Burst in Volcanic Emissions Prompts Special Weather Statement
The burst at Halemaʻumaʻu Crater on the Kīlauea Volcano summit was observed on both visible satellite and web cameras.
Satellite imagery shows northeast winds carrying volcanic ash downstream across the Big Island Kaʻū District and was observed on the Punaluʻu area shortly after the burst.
Volcanic ashfall will be possible through the rest of the day across the Kaʻū District of Hawaiʻi Island.
The public in the area is advised to avoid excessive exposure to ash which is an eye and respiratory irritant. Those with respiratory sensitivities should take extra precaution to minimize exposure.
The Hawaii State Department of Health reports that the current eruption activity is producing dangerous Sulfur Dioxide (SO2) gas and other emissions that are hazardous; especially for elderly, young children and babies and people with respiratory problems. People who are downwind or close to the vents and lava flows are also at high risk. Be aware of the unpredictable nature of dangerous levels of SO2 gas because it can be carried far from the fissures with wind speed and direction.
Due to the presence of SO2 hazards in lower Puna, the following are issued:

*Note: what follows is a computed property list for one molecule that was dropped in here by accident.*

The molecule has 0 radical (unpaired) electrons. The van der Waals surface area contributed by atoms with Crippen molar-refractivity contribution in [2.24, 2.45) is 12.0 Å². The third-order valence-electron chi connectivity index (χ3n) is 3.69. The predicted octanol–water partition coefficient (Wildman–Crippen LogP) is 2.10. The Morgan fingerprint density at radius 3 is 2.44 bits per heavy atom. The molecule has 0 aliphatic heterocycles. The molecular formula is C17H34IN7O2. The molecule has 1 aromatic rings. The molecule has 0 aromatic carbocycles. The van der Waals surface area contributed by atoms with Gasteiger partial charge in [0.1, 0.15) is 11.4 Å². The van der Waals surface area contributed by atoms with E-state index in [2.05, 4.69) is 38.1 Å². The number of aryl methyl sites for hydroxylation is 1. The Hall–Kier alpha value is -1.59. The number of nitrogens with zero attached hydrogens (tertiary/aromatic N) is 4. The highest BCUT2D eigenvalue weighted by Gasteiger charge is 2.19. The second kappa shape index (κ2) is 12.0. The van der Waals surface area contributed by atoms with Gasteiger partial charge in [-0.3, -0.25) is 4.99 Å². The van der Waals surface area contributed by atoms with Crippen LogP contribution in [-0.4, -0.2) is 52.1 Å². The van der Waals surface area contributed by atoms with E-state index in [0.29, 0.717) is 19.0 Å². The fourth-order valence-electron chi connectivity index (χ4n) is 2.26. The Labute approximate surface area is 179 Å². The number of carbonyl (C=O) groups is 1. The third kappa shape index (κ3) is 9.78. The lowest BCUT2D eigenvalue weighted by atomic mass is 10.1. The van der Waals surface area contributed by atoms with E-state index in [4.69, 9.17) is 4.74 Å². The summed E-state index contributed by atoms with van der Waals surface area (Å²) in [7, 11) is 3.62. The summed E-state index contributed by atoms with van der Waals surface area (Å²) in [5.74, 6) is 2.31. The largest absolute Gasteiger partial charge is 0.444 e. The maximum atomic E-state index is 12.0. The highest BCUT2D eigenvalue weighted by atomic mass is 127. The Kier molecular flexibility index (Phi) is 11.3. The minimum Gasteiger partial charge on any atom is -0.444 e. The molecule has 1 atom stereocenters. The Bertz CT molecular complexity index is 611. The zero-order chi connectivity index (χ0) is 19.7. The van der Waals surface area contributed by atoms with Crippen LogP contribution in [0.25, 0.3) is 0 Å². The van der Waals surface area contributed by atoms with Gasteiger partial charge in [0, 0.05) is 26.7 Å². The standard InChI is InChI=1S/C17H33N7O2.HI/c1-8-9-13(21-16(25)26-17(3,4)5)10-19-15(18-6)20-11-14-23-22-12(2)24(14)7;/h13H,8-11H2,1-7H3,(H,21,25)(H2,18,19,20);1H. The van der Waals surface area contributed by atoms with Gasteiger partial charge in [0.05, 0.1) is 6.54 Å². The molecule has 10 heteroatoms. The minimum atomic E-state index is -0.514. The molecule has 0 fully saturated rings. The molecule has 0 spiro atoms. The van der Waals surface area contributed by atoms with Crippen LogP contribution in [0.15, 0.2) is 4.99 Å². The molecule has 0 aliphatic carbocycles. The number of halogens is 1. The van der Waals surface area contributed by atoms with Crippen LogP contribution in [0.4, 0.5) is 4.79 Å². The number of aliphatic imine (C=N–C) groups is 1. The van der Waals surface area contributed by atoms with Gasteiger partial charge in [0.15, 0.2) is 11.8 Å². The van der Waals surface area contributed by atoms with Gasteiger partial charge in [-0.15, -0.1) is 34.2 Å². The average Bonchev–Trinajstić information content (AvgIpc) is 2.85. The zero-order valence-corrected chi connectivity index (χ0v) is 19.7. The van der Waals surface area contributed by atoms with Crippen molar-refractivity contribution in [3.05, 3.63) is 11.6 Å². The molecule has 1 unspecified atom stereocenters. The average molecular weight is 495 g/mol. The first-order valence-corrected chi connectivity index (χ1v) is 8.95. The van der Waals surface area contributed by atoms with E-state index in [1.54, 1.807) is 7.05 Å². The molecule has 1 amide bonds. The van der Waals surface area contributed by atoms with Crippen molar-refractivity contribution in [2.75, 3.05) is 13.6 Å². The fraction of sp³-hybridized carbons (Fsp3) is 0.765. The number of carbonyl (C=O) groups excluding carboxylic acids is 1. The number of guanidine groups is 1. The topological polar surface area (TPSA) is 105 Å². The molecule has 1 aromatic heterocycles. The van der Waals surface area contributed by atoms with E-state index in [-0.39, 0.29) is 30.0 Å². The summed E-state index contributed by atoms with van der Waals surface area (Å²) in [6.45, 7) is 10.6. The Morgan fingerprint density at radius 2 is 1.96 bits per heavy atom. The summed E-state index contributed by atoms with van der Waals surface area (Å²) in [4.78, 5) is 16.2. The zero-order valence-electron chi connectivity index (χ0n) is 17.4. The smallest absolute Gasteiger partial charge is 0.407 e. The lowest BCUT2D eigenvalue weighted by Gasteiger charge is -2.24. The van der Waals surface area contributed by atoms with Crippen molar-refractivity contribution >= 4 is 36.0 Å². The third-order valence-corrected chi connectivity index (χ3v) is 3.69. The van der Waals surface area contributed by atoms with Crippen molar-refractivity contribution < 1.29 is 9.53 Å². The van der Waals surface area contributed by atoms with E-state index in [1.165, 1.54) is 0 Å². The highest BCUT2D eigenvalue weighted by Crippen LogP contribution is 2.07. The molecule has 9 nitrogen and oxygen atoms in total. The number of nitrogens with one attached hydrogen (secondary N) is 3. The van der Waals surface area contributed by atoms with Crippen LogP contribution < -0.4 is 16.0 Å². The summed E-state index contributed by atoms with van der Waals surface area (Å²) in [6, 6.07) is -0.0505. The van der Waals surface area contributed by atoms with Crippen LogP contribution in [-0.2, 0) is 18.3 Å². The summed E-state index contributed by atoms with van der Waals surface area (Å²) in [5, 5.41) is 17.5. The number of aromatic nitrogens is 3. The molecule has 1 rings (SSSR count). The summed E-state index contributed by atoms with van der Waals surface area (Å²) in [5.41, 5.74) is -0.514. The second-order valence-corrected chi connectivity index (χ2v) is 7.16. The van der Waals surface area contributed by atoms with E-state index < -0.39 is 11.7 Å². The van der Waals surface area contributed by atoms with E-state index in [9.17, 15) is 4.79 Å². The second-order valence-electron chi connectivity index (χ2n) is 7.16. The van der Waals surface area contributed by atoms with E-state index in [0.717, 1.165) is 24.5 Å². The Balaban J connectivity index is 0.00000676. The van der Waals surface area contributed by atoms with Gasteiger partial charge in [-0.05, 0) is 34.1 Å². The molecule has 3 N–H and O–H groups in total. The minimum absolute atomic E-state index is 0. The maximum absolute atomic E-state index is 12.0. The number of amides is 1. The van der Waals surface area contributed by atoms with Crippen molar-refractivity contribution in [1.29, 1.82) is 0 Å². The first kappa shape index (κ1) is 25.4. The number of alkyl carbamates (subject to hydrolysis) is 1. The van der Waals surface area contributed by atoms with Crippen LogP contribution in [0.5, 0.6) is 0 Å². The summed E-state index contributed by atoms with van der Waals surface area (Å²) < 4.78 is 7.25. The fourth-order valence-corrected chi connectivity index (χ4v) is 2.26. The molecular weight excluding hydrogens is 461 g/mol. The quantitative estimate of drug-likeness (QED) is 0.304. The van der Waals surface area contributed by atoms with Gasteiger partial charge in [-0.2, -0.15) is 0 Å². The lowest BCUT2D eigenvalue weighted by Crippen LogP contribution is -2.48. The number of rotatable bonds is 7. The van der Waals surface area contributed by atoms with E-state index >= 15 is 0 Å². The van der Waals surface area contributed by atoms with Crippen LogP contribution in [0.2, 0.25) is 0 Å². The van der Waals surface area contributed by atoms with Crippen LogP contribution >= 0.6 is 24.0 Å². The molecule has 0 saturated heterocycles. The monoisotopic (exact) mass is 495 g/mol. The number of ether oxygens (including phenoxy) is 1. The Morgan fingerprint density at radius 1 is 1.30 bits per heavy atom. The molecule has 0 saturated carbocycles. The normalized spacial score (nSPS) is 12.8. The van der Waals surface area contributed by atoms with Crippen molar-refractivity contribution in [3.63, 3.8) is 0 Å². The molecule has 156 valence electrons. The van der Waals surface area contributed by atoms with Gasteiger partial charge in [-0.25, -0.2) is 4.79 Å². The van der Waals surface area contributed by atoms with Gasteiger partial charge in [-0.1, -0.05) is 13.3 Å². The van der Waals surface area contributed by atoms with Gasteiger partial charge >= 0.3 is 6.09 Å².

Leaving the area of volcanic activity or sheltering in place is the best way to protect yourself and your family. Only specialized masks available for purchase will protect from the dangerous gases and particulate matter that are being released in the current volcanic activity.
Take precautions. When levels of vog are elevated:
- Avoid outdoor activities that cause heavy breathing,
- Drink plenty of fluids to avoid dehydration,
- Avoid smoking and second-hand smoke,
- Stay indoors and close windows and doors prior to gas inundation,
- If an air conditioner is used, set it to recirculate,
- Always keep medications on hand and readily available,
- Daily prescribed medications, should be taken on schedule and may provide relief from the effects of sulfur dioxide, and
- Contact a doctor as soon as possible if any health problems develop.
Monitor vog levels and forecasts: People on Hawaii Island outside the area of volcanic activity are also advised to monitor levels of vog at www.ivhn.org/vog.